EcoYoga Scotland – Gorgeous and Totally Off the Grid
I was completely and utterly exhausted. A couple of months earlier, my right hip and knee had begun to ache constantly and walking long distances was becoming increasingly difficult. I booted up the laptop, opened my calendar, and began counting. It was mid-October, 2016, and I’d visited 23 countries so far that year, some of them more than once. No wonder I was tired. I needed to slow down and rest.
My friend Dorothy, whom I’d met years ago during a Yoga Retreat in India, came to my rescue. “I know the perfect place,” she said. “We’ll go to EcoYoga Scotland.” Since Dorothy lives in Edinburgh, I didn’t doubt her recommendation for a second. A few days later, we were headed into the highlands on the west coast of Scotland.
Happy to have someone else handling the travel arrangements for once, I relaxed and enjoyed the drive through through luxuriant green hills splotched with crimson and gold foliage. At Loch Awe, the paved road ended. We rolled our windows all the way down and followed the narrow, one-lane dirt road along the cobalt lake for the next two hours, breathing in the pure air. I thought it couldn’t get any better, until we arrived at EcoYoga Scotland.
Our rooms were in a restored Bothy. These old stone cottages, scattered around the Scottish countryside, are usually bare-bones affairs. Bothies provide the most basic shelter for hunters, hikers, and the occasional lost camper. They have no electricity, no running water, and no furniture. Our three-bedroom Bothy, however, had been luxuriously retrofitted with a sink, toilet, wood floors, and cloud-soft beds.
The center overlooks the River Liever, where a delightful waterfall plunges into a deep gorge accessed by a rope ladder. A giant white porcelain tub – one of the fun bathing options at EcoYoga – sits regally on a wooden deck overlooking the falls. Thankfully, it wasn’t the only option, as my knee and hip would never have allowed the climb. Instead, I stood beneath rainforest showers inside the geodesic glass dome that covers a giant wooden hot tub. Once squeaky clean, I sank up to my chin in the steaming hot tub and relaxed under sunlight filtering through the glass panes. The heated water soaked into my sore muscles, relieving tension in my knee and hip. Just a few hours after arriving at EcoYoga, I felt better than I had in months.
Chattering birds woke me the next morning and I hurriedly donned Yoga pants and T-shirt for a morning practice. Dorothy had checked before arriving; there were no retreats scheduled during our stay, so we had the Yoga studio all to ourselves. I was kind to myself, focusing mostly on floor poses and restorative work. I’d practiced very little over the previous year and a half, but the muscles have memory. I was amazed at just how flexible I still was. After our practice, we beat a quick path for the common kitchen and prepared a heaping breakfast.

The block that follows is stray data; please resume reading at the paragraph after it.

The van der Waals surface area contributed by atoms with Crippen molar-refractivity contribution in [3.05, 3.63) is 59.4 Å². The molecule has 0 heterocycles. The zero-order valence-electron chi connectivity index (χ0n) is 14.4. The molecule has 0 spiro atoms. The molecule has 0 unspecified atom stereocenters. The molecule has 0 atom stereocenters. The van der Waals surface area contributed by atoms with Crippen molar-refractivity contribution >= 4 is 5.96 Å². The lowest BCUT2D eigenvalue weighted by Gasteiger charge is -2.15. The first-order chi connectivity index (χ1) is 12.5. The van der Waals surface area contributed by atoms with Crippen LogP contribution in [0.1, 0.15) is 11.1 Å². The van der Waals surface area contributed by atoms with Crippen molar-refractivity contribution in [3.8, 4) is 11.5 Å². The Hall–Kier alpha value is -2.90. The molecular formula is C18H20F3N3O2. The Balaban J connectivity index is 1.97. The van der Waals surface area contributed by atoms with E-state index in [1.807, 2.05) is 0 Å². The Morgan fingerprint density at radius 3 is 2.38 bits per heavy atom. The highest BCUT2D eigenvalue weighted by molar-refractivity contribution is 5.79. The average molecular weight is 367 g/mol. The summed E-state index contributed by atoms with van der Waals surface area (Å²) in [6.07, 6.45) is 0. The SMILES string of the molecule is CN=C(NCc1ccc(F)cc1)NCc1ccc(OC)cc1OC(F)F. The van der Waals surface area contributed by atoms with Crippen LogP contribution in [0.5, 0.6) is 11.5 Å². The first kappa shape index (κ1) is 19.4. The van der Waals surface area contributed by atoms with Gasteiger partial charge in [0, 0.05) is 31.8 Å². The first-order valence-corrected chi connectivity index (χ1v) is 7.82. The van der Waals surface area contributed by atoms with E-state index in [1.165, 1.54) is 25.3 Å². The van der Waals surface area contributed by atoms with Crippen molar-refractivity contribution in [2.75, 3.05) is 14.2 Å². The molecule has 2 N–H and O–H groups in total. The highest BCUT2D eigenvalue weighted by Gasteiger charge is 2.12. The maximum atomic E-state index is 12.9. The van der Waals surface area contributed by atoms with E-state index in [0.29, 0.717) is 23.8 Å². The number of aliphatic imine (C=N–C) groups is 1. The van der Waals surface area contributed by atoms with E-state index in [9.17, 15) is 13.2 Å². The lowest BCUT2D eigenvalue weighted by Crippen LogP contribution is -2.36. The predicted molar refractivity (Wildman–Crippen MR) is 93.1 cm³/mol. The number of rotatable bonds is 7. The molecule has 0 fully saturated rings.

Between spoonfuls of fruit, yogurt, and fresh-baked bread we’d purchased on the trip up, center manager Laura Ford explained that the owners of the retreat created it as “an expression of their belief in a healthy, happy, carbon free and sustainable lifestyle.” EcoYoga Scotland is totally off-grid. A 550Kw hydro turbine, driven by the fast-running river water, supplies all the power required by the center. Excess power is sold back to the local utility; it supplies up to 300 additional homes with all their electricity needs.
A large bank of solar panels supplements the need for electricity and powers the water heaters. The main dining hall is heated by a biomass pellet boiler and a combination of double glazed windows and Warmcell (recycled newspaper) insulation ensures the main hall is warm and cozy, no matter how cold it gets outside. All the water is sourced from on-site springs, and an organic garden supplies most of their vegetarian food. They even have an electric car that charges directly from the hydro system!
It was hard to tear ourselves away from the sunny common living area, but a series of historic sites nearby beckoned. Half an hour away, we found the 3,200-year old Nether Largie Standing Stones. Alexander Thom, a controversial advocate of archeoastronomy, claimed that this was one of the most important lunar observatories in Britain. Recent analysis supports the theory that the X-shaped monument of five tall standing stones marks where the moon rises and sets at key points in its 18.6-year cycle.
Across the field, two circles marked by more standing slabs were covered with tons of smooth rounded stones. No one know for sure what they were used for, though spiral drawings carved into the standing stones suggest these sites may also have had a celestial purpose.
We continued toward the coast, following the Crinan Canal to the sea. Often called “Britain’s most beautiful shortcut,” when it opened in 1801 the nine-mile long canal allowed commercial sailing and fishing vessels to access the North Atlantic without having to sail around the long Kintyre Peninsula. Today the canal is used each year by more than 2,000 yachts and pleasure boats making their way between the Firth of Clyde and the west coast of Scotland. It has also become a popular destination for canoeing, kayaking, cycling, walking, running, and fishing. Located at the terminus of the canal is the quaint hamlet of Crinan, where sailboats waited for locks to fill and visitors lingered over coffee and pastries in local cafes.
We returned to EcoYoga in time to watch the sky morph from gold to orange to purple, then hopped in the hot tub for one last soak. I flexed my knee in the hot water and tested my hip. In just two days, my pain had nearly disappeared. As the last glimmer of light faded to inky black and the billion glittering stars of the Milky Way appeared, I knew morning, and our departure, would come too soon.